Going public: Virginia Woolf's own copy of debut novel available to all

24 July 2023
The only publicly available copy in the world
The University of Sydney's Fisher Library has digitised Virginia Woolf's personal copy of the first edition of her debut novel, The Voyage Out, featuring inscriptions and edits by her hand that now anyone can enjoy.

This first edition and Woolf's personal copy is the only one of its kind publicly available in the world.

First acquired by the Library's Rare Books team in the 1970s through a bookseller in England, the book was rediscovered in 2021 by Metadata Services Officer Simon Cooper from the Fisher Library with science books in the Rare Books and Special Collections.

A digitised copy of this rare literary artifact - with its fascinating and unique inscriptions clearly visible - can now be enjoyed by the general public, students, staff and anyone with a Woolf or rare book bug.

Discover the rare book’s journey

Mr Cooper was cataloguing a collection in the Library's Rare Books room when he noticed the book was incorrectly shelved among science titles.  

The call number for the book (an association sequence written on a paper slip), which is a part of the Deane collection, had a similar sequence to science books, which meant it was inadvertently placed.

Fisher library working holding Virginia Woolf book

Metadata Services Officer Simon Cooper from the Fisher Library holding Woolf's copy of The Voyage Out. 

"I knew the book didn't belong there, so I took it out and then saw the author’s name handwritten on the first page,” Mr Cooper said.

“I could feel there were other things inside, with bits pasted in. Originally, I thought, 'Could it really be her copy, or is it another editor's copy or someone else's?'

"So, I looked up her handwriting to compare it, and it matched. It's her copy," said Mr Cooper.

Notes in blue pencil

While investigating the mystery, Mr Cooper discovered the article ‘The Voyage Out’: some new evidence from 1996 by James M. Haule explaining the story behind this rediscovered book.

The article revealed the book was a working copy that appears to be a backup for another Woolf was altering to publish in the United States, which she resumed working on at some point.

Inside the book, in handwritten and typed adjustments, are edits made by Woolf in blue pencil, brown pencil (potentially from an editor), and typed excerpts pasted onto the pages.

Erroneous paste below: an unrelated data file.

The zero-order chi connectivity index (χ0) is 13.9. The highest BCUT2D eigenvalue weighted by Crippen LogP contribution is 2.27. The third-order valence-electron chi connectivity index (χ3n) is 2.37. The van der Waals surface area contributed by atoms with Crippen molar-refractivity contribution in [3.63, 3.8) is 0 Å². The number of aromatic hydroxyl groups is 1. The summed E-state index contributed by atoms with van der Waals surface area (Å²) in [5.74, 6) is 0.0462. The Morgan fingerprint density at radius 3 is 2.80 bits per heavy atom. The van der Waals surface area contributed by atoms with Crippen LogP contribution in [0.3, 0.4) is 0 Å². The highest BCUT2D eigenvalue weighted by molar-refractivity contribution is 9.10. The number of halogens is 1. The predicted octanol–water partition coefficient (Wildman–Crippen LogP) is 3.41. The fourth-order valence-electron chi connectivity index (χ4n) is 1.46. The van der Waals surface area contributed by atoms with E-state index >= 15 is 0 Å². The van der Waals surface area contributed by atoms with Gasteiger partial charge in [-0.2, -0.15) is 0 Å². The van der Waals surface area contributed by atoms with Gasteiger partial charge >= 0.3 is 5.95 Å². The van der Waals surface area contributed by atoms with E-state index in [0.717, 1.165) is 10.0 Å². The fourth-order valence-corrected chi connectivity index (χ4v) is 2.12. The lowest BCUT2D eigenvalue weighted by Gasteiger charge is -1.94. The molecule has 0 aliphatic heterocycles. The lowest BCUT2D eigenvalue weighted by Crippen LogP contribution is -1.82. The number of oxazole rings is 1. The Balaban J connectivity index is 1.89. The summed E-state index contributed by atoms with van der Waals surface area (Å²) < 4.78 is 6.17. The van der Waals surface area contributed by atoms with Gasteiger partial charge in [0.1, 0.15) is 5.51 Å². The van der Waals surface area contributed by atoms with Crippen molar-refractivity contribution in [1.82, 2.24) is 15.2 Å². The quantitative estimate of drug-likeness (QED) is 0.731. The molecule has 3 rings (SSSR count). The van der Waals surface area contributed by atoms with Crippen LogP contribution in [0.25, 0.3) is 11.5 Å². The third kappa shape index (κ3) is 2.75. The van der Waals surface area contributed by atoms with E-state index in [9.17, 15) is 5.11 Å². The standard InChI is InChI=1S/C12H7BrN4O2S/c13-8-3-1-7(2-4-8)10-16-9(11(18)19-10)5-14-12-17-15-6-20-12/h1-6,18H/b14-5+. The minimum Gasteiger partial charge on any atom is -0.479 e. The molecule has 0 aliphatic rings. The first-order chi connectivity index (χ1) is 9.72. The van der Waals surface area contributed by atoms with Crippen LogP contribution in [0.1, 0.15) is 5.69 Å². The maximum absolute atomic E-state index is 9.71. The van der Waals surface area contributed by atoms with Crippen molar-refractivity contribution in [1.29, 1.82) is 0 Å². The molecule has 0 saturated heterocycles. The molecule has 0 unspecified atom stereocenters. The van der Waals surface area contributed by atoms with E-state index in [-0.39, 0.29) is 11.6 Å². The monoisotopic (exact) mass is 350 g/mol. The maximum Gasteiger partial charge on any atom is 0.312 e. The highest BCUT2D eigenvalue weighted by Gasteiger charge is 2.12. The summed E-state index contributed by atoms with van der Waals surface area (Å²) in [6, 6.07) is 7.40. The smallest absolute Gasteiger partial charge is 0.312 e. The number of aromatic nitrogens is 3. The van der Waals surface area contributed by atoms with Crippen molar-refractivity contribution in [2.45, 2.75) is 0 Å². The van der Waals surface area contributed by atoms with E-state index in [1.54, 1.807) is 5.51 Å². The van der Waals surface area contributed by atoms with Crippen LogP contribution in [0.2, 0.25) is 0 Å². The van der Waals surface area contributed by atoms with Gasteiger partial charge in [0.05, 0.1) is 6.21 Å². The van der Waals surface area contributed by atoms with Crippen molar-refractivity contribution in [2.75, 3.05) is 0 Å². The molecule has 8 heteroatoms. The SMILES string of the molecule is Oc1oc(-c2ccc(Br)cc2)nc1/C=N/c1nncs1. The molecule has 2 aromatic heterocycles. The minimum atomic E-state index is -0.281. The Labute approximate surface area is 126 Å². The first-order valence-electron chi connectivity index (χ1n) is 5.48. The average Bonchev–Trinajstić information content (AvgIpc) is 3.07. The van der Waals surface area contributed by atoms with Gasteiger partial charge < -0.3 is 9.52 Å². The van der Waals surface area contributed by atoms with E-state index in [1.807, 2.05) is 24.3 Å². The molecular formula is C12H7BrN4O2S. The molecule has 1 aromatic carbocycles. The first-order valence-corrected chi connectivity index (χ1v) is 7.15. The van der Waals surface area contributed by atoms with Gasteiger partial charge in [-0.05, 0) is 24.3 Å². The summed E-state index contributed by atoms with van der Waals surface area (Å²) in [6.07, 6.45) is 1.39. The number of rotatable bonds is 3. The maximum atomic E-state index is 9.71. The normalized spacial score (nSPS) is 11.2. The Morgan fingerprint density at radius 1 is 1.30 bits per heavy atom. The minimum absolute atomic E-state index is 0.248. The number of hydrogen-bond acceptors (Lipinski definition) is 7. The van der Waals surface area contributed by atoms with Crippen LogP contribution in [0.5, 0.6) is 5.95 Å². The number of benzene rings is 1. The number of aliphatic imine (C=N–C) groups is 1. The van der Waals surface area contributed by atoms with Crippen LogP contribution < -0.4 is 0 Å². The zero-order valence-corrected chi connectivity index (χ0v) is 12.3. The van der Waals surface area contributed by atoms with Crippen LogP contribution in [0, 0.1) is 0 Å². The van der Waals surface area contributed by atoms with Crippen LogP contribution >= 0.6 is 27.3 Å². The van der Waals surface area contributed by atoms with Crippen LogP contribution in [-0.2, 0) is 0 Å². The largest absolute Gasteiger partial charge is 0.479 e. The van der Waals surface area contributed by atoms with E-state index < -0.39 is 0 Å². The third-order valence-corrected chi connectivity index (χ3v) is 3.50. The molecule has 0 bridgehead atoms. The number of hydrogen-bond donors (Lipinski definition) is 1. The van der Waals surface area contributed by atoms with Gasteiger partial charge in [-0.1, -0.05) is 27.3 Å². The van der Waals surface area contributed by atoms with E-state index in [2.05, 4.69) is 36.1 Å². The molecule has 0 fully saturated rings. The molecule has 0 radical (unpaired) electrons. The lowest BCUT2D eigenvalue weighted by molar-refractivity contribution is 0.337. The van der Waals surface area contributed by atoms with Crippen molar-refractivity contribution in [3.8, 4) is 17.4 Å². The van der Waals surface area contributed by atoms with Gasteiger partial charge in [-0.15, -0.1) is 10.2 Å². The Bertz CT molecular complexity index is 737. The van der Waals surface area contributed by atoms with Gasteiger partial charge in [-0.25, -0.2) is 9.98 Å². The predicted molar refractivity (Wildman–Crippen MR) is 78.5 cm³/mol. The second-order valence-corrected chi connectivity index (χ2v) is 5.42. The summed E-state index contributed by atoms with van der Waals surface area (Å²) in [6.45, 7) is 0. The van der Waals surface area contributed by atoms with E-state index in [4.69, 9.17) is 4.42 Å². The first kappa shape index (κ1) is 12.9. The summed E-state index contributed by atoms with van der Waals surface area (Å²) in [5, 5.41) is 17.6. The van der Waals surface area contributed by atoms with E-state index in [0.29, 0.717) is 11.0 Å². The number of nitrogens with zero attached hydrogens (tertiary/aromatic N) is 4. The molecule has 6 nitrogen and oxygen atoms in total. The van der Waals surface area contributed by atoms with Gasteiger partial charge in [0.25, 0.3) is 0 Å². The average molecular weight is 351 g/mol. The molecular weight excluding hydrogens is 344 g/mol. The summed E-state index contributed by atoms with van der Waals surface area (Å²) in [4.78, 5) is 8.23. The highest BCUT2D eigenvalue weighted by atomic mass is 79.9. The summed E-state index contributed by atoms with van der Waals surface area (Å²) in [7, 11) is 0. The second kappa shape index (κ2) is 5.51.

While some modifications are grammatical and partial edits, others are more robust including removing paragraphs and sentences. In Chapter 25, whole pages are boldly struck out with handwritten revisions, which were ultimately not followed through.

Woolf's annotations

A glimpse inside Woolf's The Voyage Out with her inscriptions. 

Mr Cooper considers the book a remarkable find, with the adopted and abandoned revisions providing an insight into Woolf’s interior thoughts.

"The pasted-in typed notes were ultimately adopted in the US print edition, but the handwritten ones weren't. One theory is that this was Virginia’s personal copy, with a second marked-up copy sent to the American publisher for publication," he said.

"The inscriptions are what makes our copy unique, and the revisions are fascinating in terms of what Woolf was thinking at the time.”

Woolf’s writing process

While Library staff can’t confirm, the 1996 article speculated Woolf was potentially uncomfortable with how closely the reflections mirrored her mental health when she was writing the book.

Professor of Modern Literature Mark Byron from the Faculty of Arts and Social Sciences explained the copy speaks to Woolf's turbulent process of writing the book and is a beguiling artefact within the literary sphere.

"This copy carries the aura of the author's hand and her immediate interventions in the text. It carries iconic value," Professor Byron said.

Woolf's signature in her book

"This copy carries the aura of the author's hand and her immediate interventions in the text. It carries iconic value." 

“Woolf appears to be very carefully calibrating how the narrator is reporting the characters' thoughts - an indication she's taking great care with revealing the character's thoughts but also developing the role of the narrator.

"It's really the characters' psychology and how much of that the narrator reveals. That may be the key feature.

“It's also about Woolf's understanding of her own process of writing.

"It forms a part of a big constellation. Because it's at the start of her career and it's her first novel, this copy could be an important agenda-setting text, in terms of speaking more fully about how Woolf developed her craft."

Step deeper inside Woolf’s mind with our digitised copy

Since its rediscovery, The Voyage Out has found a new home next to the medieval manuscripts and Henry Lawson’s manuscripts in the Rare Books collection.

It has joined many other invaluable texts digitised by the Fisher Library’s Rare Books Team in their digital collections, including a copy of Sir Isaac Newton's Principia (Philosophiae Naturalis Principia Mathematica) with his handwriting.

For a view of the physical copy, book an appointment through the catalogue or with the Virtual Reading Room

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